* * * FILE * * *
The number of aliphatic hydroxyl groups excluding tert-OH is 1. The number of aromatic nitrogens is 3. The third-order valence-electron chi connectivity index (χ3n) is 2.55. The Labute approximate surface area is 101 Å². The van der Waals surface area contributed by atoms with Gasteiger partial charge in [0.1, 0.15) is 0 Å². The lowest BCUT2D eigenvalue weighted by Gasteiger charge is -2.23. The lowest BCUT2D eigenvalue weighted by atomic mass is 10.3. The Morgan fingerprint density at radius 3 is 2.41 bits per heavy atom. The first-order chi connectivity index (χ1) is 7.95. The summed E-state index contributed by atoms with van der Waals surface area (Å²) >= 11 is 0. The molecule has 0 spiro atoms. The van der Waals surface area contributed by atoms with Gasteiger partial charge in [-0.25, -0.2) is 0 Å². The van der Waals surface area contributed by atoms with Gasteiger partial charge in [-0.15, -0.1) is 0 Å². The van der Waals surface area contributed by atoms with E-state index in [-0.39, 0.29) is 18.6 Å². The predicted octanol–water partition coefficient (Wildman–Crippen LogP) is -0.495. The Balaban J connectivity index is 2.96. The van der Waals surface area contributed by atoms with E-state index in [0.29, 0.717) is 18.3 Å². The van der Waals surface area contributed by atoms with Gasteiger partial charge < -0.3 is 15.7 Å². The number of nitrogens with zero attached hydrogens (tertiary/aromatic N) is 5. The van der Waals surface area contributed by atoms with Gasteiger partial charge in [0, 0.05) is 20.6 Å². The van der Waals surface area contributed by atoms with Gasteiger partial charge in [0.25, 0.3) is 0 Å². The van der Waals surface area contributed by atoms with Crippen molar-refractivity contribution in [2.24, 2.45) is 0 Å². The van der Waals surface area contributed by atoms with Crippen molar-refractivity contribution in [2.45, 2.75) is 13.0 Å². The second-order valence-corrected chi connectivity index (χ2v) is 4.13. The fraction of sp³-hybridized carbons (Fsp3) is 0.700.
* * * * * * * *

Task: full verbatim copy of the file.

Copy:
The number of aliphatic hydroxyl groups excluding tert-OH is 1. The number of aromatic nitrogens is 3. The third-order valence-electron chi connectivity index (χ3n) is 2.55. The Labute approximate surface area is 101 Å². The van der Waals surface area contributed by atoms with Gasteiger partial charge in [0.1, 0.15) is 0 Å². The lowest BCUT2D eigenvalue weighted by Gasteiger charge is -2.23. The lowest BCUT2D eigenvalue weighted by atomic mass is 10.3. The Morgan fingerprint density at radius 3 is 2.41 bits per heavy atom. The first-order chi connectivity index (χ1) is 7.95. The summed E-state index contributed by atoms with van der Waals surface area (Å²) >= 11 is 0. The molecule has 0 spiro atoms. The van der Waals surface area contributed by atoms with Gasteiger partial charge in [-0.25, -0.2) is 0 Å². The van der Waals surface area contributed by atoms with Gasteiger partial charge in [-0.15, -0.1) is 0 Å². The van der Waals surface area contributed by atoms with E-state index in [-0.39, 0.29) is 18.6 Å². The predicted octanol–water partition coefficient (Wildman–Crippen LogP) is -0.495. The Balaban J connectivity index is 2.96. The van der Waals surface area contributed by atoms with E-state index in [0.29, 0.717) is 18.3 Å². The van der Waals surface area contributed by atoms with Gasteiger partial charge < -0.3 is 15.7 Å². The number of nitrogens with zero attached hydrogens (tertiary/aromatic N) is 5. The van der Waals surface area contributed by atoms with Gasteiger partial charge in [0, 0.05) is 20.6 Å². The van der Waals surface area contributed by atoms with Gasteiger partial charge in [0.25, 0.3) is 0 Å². The van der Waals surface area contributed by atoms with Crippen molar-refractivity contribution in [2.24, 2.45) is 0 Å². The van der Waals surface area contributed by atoms with Crippen molar-refractivity contribution in [2.45, 2.75) is 13.0 Å². The second-order valence-corrected chi connectivity index (χ2v) is 4.13. The fraction of sp³-hybridized carbons (Fsp3) is 0.700.